Some Potty Training Tips and Secrets Help a Goldendoodle Puppy Learn to Stop Having Accidents

By: David Codr

Published Date: October 27, 2016


Charley is a three-month-old Goldendoodle puppy who lives in West Omaha. Her guardian set up a puppy training session with me to help with potty training, stop her from jumping up, teach her to come when called and stop her excited urination.

Charlie’s guardian had reviewed some of the puppy tips I have shared on the Dog Gone Problems website and set up a puppy play pen in the laundry room like the one I set up for Quest. I am a big proponent of setting up a play pen this way as the puppy has more room than a kennel which allows it to play, sleep, drink and use a puppy pad if the guardian is so inclined.

The guardian did a good job with the play pen but there were a few things things I spotted that could make it even better.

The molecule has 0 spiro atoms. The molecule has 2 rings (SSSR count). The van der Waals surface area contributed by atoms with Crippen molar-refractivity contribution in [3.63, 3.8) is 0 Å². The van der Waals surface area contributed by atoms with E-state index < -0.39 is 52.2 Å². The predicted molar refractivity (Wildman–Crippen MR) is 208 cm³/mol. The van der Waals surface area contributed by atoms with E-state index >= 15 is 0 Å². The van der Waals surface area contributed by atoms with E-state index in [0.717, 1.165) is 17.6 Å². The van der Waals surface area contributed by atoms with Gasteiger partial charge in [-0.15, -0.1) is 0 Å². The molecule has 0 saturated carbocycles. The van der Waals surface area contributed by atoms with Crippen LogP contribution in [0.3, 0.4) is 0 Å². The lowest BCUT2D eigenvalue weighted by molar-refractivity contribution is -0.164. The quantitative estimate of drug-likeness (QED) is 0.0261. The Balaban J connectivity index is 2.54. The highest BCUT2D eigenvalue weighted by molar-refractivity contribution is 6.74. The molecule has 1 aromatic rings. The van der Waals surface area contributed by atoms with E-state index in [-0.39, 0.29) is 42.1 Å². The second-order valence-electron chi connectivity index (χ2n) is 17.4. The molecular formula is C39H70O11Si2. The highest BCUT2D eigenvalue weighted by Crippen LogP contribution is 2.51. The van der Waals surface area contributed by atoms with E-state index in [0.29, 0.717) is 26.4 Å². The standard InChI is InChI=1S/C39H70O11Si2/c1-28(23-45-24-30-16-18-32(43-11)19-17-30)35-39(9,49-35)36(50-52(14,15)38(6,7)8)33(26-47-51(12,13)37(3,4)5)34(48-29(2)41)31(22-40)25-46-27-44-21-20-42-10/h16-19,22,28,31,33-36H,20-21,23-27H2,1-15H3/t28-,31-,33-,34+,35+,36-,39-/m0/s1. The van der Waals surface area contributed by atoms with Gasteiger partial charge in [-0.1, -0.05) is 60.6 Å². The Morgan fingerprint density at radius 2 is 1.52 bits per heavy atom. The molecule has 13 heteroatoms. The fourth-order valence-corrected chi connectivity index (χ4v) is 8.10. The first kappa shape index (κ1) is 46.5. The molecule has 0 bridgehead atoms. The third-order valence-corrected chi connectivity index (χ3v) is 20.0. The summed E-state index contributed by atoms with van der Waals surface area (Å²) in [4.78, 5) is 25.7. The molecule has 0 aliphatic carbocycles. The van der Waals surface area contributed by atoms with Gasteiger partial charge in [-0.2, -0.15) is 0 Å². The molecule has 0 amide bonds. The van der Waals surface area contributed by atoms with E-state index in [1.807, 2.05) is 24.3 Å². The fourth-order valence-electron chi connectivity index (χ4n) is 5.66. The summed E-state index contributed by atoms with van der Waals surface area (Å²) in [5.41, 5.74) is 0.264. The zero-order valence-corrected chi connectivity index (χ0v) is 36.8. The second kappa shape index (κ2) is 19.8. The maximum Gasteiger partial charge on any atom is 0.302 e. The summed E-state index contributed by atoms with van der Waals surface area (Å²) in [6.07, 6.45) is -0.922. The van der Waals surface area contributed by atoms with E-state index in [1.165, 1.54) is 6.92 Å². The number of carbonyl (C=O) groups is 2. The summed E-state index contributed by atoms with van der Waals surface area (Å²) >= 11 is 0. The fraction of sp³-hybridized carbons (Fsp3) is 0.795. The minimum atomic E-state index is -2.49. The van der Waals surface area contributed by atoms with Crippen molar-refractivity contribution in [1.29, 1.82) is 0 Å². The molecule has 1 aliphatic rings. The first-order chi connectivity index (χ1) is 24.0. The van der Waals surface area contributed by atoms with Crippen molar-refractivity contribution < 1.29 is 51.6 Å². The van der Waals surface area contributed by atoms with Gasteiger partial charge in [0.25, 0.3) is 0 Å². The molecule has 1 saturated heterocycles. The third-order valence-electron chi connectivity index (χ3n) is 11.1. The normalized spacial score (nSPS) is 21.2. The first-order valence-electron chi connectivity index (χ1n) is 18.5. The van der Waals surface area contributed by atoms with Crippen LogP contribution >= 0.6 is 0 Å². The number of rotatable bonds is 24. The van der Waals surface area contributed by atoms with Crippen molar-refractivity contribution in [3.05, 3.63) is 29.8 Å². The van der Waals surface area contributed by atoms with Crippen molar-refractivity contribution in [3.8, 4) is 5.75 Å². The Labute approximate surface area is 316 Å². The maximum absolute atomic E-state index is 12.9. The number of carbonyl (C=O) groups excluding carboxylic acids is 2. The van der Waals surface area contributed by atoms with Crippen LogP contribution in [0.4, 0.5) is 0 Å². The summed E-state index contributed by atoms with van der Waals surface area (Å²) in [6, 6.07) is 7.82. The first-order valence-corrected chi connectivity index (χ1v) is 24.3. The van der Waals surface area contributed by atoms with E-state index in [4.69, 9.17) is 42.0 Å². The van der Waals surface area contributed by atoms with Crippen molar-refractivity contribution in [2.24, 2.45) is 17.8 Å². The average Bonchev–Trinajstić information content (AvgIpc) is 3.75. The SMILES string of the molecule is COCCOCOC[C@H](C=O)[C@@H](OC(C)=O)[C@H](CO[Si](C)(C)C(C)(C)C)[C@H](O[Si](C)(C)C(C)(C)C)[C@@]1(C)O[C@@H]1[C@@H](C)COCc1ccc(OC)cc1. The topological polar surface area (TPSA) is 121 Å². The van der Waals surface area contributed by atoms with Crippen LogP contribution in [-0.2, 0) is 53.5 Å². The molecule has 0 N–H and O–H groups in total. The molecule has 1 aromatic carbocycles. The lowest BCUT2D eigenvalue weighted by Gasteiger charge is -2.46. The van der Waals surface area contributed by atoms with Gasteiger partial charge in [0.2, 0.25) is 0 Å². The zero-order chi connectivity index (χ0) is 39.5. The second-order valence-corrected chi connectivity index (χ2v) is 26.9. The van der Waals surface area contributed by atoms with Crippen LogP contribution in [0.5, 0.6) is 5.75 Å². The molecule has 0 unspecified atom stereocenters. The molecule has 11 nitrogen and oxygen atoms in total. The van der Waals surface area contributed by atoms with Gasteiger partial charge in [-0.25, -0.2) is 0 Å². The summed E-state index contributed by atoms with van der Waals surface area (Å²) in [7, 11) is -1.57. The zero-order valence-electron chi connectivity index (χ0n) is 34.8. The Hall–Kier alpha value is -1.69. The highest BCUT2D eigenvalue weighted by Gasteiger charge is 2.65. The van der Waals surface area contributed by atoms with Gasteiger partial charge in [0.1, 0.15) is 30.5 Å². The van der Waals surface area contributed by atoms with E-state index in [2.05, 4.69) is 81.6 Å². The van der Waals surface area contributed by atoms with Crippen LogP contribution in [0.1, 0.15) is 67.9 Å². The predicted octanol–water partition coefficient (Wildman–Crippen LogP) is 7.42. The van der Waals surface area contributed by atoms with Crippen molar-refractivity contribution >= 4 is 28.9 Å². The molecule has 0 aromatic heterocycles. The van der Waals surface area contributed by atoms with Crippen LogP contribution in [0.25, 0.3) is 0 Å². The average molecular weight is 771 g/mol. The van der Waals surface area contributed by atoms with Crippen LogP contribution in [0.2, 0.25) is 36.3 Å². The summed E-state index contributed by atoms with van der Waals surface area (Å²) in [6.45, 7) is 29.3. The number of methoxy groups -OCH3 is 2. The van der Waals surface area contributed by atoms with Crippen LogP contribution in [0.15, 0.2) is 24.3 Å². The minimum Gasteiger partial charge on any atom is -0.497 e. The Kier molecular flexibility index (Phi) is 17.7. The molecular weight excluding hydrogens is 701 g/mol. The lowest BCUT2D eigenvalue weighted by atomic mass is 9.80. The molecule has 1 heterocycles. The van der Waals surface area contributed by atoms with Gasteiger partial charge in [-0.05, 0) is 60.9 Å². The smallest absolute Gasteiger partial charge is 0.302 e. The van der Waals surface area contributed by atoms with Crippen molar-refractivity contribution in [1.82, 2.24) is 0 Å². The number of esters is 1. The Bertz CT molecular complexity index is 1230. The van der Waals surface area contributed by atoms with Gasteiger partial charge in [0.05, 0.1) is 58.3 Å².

After sharing my tips and suggestions on the play room, we left Charlie to take a nap while her guardian and I went into the kitchen to discuss what she wanted to accomplish during the session.

One of the major issues was Charlie having accidents in the house. I started to ask some questions about the puppy potty training and found a few things that could be contributing to the accidents. Fortunately the guardian didn’t make any of the major mistakes most people do when potty training a puppy.

While the things I covered in the above video seem minor, these mistakes can have a major impact on your dog and successfully potty training your puppy. I have worked with many client’s who’s dog refused to potty in front of them due to the guardians engaging in these methods.

Potty training is all about rewarding the dog at the right time in the right way while including a command word so that the dog connects the command with the action and the reward. To make sure that Charlie’s guardian knows all the right things, I spent the next few minutes sharing a number of puppy potty training secrets.

Many people don’t consider where the puppy eliminates in the yard or that its possible to train your dog to go in a specific location. But with some positive reinforcement as outlined in the above video, you can teach your puppy to go in a low traffic area to prevent anyone from stepping in something best left outside.